Marco's story differs from those of many other SCI/SCD patients; while not unique, it is an unusual case. He is 23 years old and had, for some years, worked as an electronics technician, fabricating complex devices. Over the course of a winter, he took four months off of his full work schedule to work and travel in India and Thailand. The journey was exciting, and without any adverse incidents; Marco returned feeling invigorated and ready to resume his job.
About four weeks after his return, he came down with a sudden fever along with headaches and angina. His physician was not able to make any specific diagnosis; he was treated with antibiotics and immediately improved. Another month passed and a new and strange symptom arose: a twitching and feeling of “pulling” at Marco’s left heel. He tried to disregard it for a number of days and went about his work and life. However, the odd feeling began to expand to a pain in his leg, traveling slowly and steadily up his calf. One week after this started, he was having back pain that extended up to the area of the thoracic spine. At this point he admitted himself to a nearby hospital; whatever he had – it seemed to him to be both serious and worsening.
The odd feeling began to expand to a pain in his leg, traveling slowly and steadily up his calf.
On admission, his doctors found extensive edema around the thoracic spinal cord and began treating him with high-dose steroids. Marco’s condition nevertheless deteriorated and one day later progressed to paraplegia AIS A at the level of Th-10. As a secondary condition, Marco developed acute urinary retention (due to a lack of sphincter tone) and loss of muscle tone in the rectal sphincter. Additionally, the vision in his left eye began to blur due to occular inflammation (uveitis and retinitis). Serology tests (including tests for a range of viral and bacterial infections) were negative. While the signs and symptoms were clear, the doctors could make no specific diagnosis; there was however a suspicion that Marco might have had a condition known as Behçet’s Syndrome (see Box 2); this despite the fact that Marco did not fulfill the strict criteria required for a case definition.
At the first hospital it was difficult to understand or accept my health condition because of the unclear diagnosis; I didn’t know what to expect. It was a very unpleasant situation with all of the uncertainty.
Box 2 | Behçet’s Syndrome
Named after the Turkish dermatologist who first described the condition, Hulusi Behçet, Behçet’s syndrome (or Behçet’s disease) is a recurring, inflammatory disease that affects multiple body systems. In the past, viral or bacterial infections were thought to cause the syndrome, but no direct evidence has yet been found and it is now assume that the disease has an autoimmune etiology.10 The body systems affected may include eyes, skin, mucosa, joints, the gastro-intestinal and central nervous systems, blood vessels and lungs. It is commonly considered a diagnosis of exclusion where a patient’s condition is of unknown etiology and other common causes have been ruled out. The diagnosis of Behçet’s disease is based upon a grouping of symptoms; the strict clinical diagnosis must include 1112recurrent oral ulcerations and two of the following:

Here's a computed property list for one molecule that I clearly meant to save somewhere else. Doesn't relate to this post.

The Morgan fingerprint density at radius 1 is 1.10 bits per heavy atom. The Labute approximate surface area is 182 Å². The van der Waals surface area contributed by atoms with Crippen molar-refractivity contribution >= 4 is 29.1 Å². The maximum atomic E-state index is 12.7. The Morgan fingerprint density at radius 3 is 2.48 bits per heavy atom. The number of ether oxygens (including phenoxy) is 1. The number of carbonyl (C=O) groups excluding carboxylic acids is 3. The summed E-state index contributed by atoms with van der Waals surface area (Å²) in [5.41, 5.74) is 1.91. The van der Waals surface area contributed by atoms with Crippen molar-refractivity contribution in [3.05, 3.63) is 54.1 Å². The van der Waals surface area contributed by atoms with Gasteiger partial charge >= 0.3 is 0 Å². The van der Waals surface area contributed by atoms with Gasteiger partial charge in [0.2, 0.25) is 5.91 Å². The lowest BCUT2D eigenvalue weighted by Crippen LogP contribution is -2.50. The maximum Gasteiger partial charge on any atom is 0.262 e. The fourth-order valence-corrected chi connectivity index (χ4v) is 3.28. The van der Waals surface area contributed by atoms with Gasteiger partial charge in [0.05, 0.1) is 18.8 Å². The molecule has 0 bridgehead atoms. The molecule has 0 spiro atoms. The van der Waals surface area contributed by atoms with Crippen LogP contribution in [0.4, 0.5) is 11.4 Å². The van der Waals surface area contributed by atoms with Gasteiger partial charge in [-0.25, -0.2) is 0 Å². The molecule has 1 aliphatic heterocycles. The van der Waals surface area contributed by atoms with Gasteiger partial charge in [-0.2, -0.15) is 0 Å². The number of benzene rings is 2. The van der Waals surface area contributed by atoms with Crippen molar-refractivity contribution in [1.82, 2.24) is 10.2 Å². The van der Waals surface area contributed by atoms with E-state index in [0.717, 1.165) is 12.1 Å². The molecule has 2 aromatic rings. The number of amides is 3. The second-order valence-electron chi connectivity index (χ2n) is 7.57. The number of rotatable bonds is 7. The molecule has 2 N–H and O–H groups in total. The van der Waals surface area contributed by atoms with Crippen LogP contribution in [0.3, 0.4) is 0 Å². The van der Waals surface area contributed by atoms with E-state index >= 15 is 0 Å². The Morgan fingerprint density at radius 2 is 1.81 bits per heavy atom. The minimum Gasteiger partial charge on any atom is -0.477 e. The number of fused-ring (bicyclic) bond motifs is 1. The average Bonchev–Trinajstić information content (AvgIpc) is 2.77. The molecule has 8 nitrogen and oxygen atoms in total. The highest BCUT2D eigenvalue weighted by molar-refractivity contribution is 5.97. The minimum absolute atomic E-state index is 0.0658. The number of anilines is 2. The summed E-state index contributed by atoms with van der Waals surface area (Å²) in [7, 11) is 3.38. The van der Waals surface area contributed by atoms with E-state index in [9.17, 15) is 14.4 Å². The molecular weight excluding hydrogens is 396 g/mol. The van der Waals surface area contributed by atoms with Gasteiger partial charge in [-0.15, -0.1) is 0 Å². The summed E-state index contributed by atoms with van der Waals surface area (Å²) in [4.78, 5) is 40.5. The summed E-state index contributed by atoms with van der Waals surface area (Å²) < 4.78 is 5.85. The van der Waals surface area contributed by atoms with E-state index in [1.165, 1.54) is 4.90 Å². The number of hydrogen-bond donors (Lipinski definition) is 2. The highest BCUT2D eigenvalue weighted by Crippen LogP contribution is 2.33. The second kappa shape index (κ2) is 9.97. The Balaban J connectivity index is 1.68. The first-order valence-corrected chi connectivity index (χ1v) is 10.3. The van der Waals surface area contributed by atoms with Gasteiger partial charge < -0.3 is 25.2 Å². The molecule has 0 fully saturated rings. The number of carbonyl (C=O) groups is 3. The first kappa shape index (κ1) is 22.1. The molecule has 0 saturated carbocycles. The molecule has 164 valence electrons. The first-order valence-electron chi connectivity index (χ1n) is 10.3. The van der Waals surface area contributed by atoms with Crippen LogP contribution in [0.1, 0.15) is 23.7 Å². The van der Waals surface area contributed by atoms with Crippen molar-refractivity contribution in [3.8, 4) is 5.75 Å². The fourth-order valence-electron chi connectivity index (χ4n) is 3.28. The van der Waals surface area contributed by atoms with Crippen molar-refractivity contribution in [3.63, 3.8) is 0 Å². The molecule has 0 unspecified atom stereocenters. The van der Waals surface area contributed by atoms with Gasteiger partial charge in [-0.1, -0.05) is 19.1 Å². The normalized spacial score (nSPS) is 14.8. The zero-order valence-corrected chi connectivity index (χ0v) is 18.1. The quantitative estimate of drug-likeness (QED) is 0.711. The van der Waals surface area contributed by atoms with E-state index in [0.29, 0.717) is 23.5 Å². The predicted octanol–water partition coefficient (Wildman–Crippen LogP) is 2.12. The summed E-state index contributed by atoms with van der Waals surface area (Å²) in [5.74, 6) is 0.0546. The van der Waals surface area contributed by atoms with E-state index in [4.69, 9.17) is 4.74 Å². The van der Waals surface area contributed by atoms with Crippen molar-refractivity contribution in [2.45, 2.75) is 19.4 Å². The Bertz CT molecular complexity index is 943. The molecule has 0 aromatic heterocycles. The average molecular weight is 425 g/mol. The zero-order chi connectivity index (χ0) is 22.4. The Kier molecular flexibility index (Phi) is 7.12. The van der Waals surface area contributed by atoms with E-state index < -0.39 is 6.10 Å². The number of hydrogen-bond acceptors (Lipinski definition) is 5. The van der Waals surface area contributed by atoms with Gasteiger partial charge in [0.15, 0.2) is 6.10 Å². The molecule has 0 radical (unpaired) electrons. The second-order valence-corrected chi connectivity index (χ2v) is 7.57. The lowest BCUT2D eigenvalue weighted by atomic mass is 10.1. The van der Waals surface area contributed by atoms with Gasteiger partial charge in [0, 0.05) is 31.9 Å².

- Recurrent genital ulcerations
- Eye lesions
- Skin lesions
- Positive Pathergy test
While uncommon in Europe and North America, the condition is more prevalent in the “Silk Road” region, stretching from the Middle East into Eastern Asia. There is presently no cure for Behçet’s syndrome and treatment options generally focus on alleviating symptoms through medications such as corticosteroids.
His prognosis was far from certain. No one was able to predict if, when and to what degree he would regain his functioning.
A decision was made to continue steroid therapy and Marco did show some improvement over the following days. The edema lessened, some sensitivity restored and with that his overall condition was somewhat better, though still far from normal. However, three weeks later, Marco still had no control over his urination or bowel movements and required catheterization, colon massage and manual evacuation of the bowel.
It was at this point that Marco was transferred to an SCD unit for further rehabilitation and medical management. There, the initial urethra catheter was changed into a suprapubic catheter that enters the bladder through the abdomen.
I really couldn’t stand the urinary catheter. It was painful when putting it in and then it felt like some foreign object inside of me; it was really unpleasant. The supra-pubic catheter was even worse. I felt like I had a hole in my stomach and couldn’t bear to look at it.
At this time-point, despite both the unknown etiology of his condition and prognosis, efforts were undertaken to support his independence, increase his mobility and improve his self-care skills. However, his prognosis was far from certain. No one was able to predict if, when and to what degree he would regain his functioning.
After six weeks of supra-pubic catheterization, Marco developed a detrusor sphincter dyssynergy, requiring a new intervention to manage his urination. A urinary condom was fitted to passively collect urine as needed.
For the first two months at the Rehabilitation centre Marco regained muscle power in his legs and trunk. Consequently he was able to move his legs to some extent and to eat without resting or holding on to a table/chair. He also made great improvements in handling the wheelchair. Two months following the onset of the disease the health care team decided to undergo a comprehensive assessment as the basis for the next rehabilitation phase.